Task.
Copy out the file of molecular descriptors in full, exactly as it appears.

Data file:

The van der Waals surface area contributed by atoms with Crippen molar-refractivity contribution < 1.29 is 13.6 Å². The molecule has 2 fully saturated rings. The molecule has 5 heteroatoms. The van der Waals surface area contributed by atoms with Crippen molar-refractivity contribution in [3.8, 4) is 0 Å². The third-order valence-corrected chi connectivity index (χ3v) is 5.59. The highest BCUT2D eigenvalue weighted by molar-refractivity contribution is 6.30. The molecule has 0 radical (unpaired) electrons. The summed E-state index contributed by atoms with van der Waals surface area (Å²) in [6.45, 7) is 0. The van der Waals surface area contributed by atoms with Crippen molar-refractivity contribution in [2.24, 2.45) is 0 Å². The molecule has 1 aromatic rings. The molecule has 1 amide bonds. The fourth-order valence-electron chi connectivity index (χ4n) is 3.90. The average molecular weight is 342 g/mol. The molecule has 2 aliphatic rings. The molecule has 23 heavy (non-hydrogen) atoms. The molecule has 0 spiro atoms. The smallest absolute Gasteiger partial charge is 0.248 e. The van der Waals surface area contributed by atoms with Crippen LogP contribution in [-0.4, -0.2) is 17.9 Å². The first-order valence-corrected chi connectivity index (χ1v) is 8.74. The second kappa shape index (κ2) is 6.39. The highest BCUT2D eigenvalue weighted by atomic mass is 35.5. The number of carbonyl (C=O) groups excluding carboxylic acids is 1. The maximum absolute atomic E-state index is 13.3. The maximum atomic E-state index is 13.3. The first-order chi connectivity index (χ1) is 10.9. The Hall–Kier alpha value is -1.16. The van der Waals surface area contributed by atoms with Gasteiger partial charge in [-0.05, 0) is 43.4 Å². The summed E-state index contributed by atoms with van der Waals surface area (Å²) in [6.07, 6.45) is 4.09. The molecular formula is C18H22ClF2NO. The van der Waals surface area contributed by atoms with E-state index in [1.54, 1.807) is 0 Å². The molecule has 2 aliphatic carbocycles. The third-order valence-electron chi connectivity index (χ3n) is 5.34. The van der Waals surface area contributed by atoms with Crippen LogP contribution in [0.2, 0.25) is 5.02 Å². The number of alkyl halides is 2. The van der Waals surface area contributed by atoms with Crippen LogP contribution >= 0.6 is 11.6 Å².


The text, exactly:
The van der Waals surface area contributed by atoms with Crippen molar-refractivity contribution < 1.29 is 13.6 Å². The molecule has 2 fully saturated rings. The molecule has 5 heteroatoms. The van der Waals surface area contributed by atoms with Crippen molar-refractivity contribution in [3.8, 4) is 0 Å². The third-order valence-corrected chi connectivity index (χ3v) is 5.59. The highest BCUT2D eigenvalue weighted by molar-refractivity contribution is 6.30. The molecule has 0 radical (unpaired) electrons. The summed E-state index contributed by atoms with van der Waals surface area (Å²) in [6.45, 7) is 0. The van der Waals surface area contributed by atoms with Crippen molar-refractivity contribution in [2.24, 2.45) is 0 Å². The molecule has 1 aromatic rings. The molecule has 1 amide bonds. The fourth-order valence-electron chi connectivity index (χ4n) is 3.90. The average molecular weight is 342 g/mol. The molecule has 2 aliphatic rings. The molecule has 23 heavy (non-hydrogen) atoms. The molecule has 0 spiro atoms. The smallest absolute Gasteiger partial charge is 0.248 e. The van der Waals surface area contributed by atoms with Crippen LogP contribution in [-0.4, -0.2) is 17.9 Å². The first-order valence-corrected chi connectivity index (χ1v) is 8.74. The second kappa shape index (κ2) is 6.39. The highest BCUT2D eigenvalue weighted by atomic mass is 35.5. The number of carbonyl (C=O) groups excluding carboxylic acids is 1. The maximum absolute atomic E-state index is 13.3. The maximum atomic E-state index is 13.3. The first-order chi connectivity index (χ1) is 10.9. The Hall–Kier alpha value is -1.16. The van der Waals surface area contributed by atoms with Gasteiger partial charge in [-0.05, 0) is 43.4 Å². The summed E-state index contributed by atoms with van der Waals surface area (Å²) in [6.07, 6.45) is 4.09. The molecular formula is C18H22ClF2NO. The van der Waals surface area contributed by atoms with E-state index in [1.54, 1.807) is 0 Å². The molecule has 2 aliphatic carbocycles. The third-order valence-electron chi connectivity index (χ3n) is 5.34. The van der Waals surface area contributed by atoms with Crippen LogP contribution in [0.2, 0.25) is 5.02 Å². The number of alkyl halides is 2. The van der Waals surface area contributed by atoms with Crippen LogP contribution >= 0.6 is 11.6 Å².